J. P. Harris. Vietnam's High Ground: Armed Struggle for the Central Highlands, 1954-1965. Modern War Studies Series. Lawrence: University Press of Kansas, 2016. Illustrations, maps. 552 pp. $45.00 (cloth), ISBN 978-0-7006-2283-2.
Reviewed by Christopher N. Blaker (Oakland University)
Published on H-War (February, 2017)
Commissioned by Margaret Sankey (Air War College)
The Indochina Wars—a series of regional, national, and international conflicts fought in Southeast Asia during the Cold War—were among the bloodiest and most controversial wars waged during the second half of the twentieth century. While the First and Second Indochina Wars have been dissected by historians for decades, an unparalleled degree of complexity that characterizes those wars continues to be uncovered to this day. J. P. Harris’s Vietnam’s High Ground: Armed Struggle for the Central Highlands, 1954-1965 contributes a great deal to the history of the Indochina Wars. It highlights the wars’ effects on a region of Vietnam that is rarely mentioned in many historical sources—the Central Highlands, which were among the most important areas in all of Vietnam during the wars. After briefly touching on the early history of Vietnam, relationships between Vietnamese and Highlander ethnic groups, French and Japanese conquests of Vietnam, and the First Indochina War (1946-54), Harris focuses the rest of his book on the early period of the Second Indochina War between 1954 and 1965.
The author is careful to emphasize the ethnic differences between Vietnamese and indigenous Highlander populations and explains how those differences were accentuated during the period of 1954-65. Despite both the North and South Vietnamese governments maintaining a national desire for independence, neither was prepared to offer the Central Highlands any kind regional autonomy. Contrarily, both sides ravaged the landscape through countless battles and exploited the region’s indigenous people for their own gain. North Vietnam brought the war to the Central Highlands by forming the Ho Chi Minh Trail alongside the region and luring South Vietnamese military units to the Highlands to trigger decisive, destructive battles. South Vietnam’s Diem Regime was just as invasive, forcing indigenous Highlanders into the war through involvement with South Vietnam’s Civilian Irregular Defense Group, Strategic Hamlet Program, and army.
Harris focuses specifically on the year 1965 in the last sections of his book. He offers detailed accounts of the Siege of Plei Me and Battle of Ia Drang, which were the first major clashes between the armed forces of North Vietnam and the United States. Events of 1965 ultimately marked the Vietnam War’s transition from an insurgency/counterinsurgency war to a far more conventional conflict, which is how it remained until the war’s end nearly a decade later.
Research materials from the period of 1954-65 reveal a great deal of previously undiscovered history of the Vietnam War. During that period, the war was conducted largely by special forces and guerilla units of all factions, which resulted in few after-action accounts or official military reports being compiled and archived. For that reason, much of the detailed history of the Vietnam War before 1965 remains a mystery.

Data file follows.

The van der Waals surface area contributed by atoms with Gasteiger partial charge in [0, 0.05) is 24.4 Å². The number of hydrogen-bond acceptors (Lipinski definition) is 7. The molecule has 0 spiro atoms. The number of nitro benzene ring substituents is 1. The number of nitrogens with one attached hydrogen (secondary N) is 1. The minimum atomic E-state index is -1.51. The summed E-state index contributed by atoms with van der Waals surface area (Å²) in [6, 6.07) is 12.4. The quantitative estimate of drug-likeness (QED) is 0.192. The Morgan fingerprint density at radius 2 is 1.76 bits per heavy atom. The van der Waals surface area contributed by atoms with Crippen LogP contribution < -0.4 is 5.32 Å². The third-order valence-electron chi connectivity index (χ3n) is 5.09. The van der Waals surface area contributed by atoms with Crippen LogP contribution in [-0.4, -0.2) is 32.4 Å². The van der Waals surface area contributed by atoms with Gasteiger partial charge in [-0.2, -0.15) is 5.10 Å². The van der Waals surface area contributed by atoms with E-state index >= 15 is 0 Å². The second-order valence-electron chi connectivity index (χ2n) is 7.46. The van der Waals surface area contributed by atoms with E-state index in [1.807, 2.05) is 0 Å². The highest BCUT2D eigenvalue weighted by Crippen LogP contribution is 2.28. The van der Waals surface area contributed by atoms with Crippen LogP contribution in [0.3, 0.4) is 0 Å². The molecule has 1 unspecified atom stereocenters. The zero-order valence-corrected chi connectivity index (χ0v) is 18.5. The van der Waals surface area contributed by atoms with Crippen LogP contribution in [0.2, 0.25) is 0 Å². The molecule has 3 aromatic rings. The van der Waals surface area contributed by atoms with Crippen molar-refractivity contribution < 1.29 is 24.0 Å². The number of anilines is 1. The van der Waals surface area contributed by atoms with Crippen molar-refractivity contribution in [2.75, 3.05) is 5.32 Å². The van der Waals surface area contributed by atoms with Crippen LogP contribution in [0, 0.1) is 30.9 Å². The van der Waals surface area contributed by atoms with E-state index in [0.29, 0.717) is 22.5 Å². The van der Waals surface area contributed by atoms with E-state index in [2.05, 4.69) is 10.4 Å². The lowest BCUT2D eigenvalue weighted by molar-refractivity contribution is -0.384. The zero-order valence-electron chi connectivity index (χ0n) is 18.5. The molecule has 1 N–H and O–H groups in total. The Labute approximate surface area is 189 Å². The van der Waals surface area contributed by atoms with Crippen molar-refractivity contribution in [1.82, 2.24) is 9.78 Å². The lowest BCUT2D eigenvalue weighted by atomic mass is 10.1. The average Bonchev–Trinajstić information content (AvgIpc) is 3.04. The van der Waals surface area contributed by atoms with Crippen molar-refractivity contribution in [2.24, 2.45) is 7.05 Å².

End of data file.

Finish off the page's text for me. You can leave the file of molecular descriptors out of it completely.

However, historians today have access to more and better sources than existed in years past. Harris makes good use of both primary and secondary sources on the war and takes advantage of having access to materials originating in the United States, North Vietnam, and South Vietnam, and with insurgent groups, such as the Viet Cong. He is thus able to offer a balanced account of the many political and military developments occurring during the war and remains objective throughout his work.
Full-page maps of Vietnam and especially the Central Highlands help ground readers in the country’s geography. Detailed graphics of military operations augment the author’s descriptions of battle. High-resolution photographs of indigenous peoples at home in the Highlands; Vietnamese citizens and military personnel during the early war; and well-known U.S. Army personalities, such as General William Westmoreland, Major General Harry Kinnard, and Lieutenant Colonel Hal Moore, illustrate scenes painted by the author’s prose. Finally, a useful chart in the book’s introduction indicates that despite being in the minority throughout the country, ethnic Highlanders were not contained only to the Central Highlands but lived in most northern provinces of South Vietnam.
Military history enthusiasts and scholars of the Vietnam War will appreciate the historical findings presented in Harris’s work. The author offers a well-researched and well-organized testimony to the war’s impact on Vietnam’s Central Highlands, a region that received little attention during the war and perhaps receives even less in the present. While Harris views the war through a wide, anthological lens and presents a great deal of information pertaining to the conflict, his major argument—that the Central Highlands both significantly influenced and were greatly influenced by the Indochina Wars—remains at the forefront of his work. Ultimately, Vietnam’s High Ground succeeds in broadening the value of international understanding of the Vietnam War.
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Christopher N. Blaker. Review of Harris, J. P., Vietnam's High Ground: Armed Struggle for the Central Highlands, 1954-1965.
H-War, H-Net Reviews.
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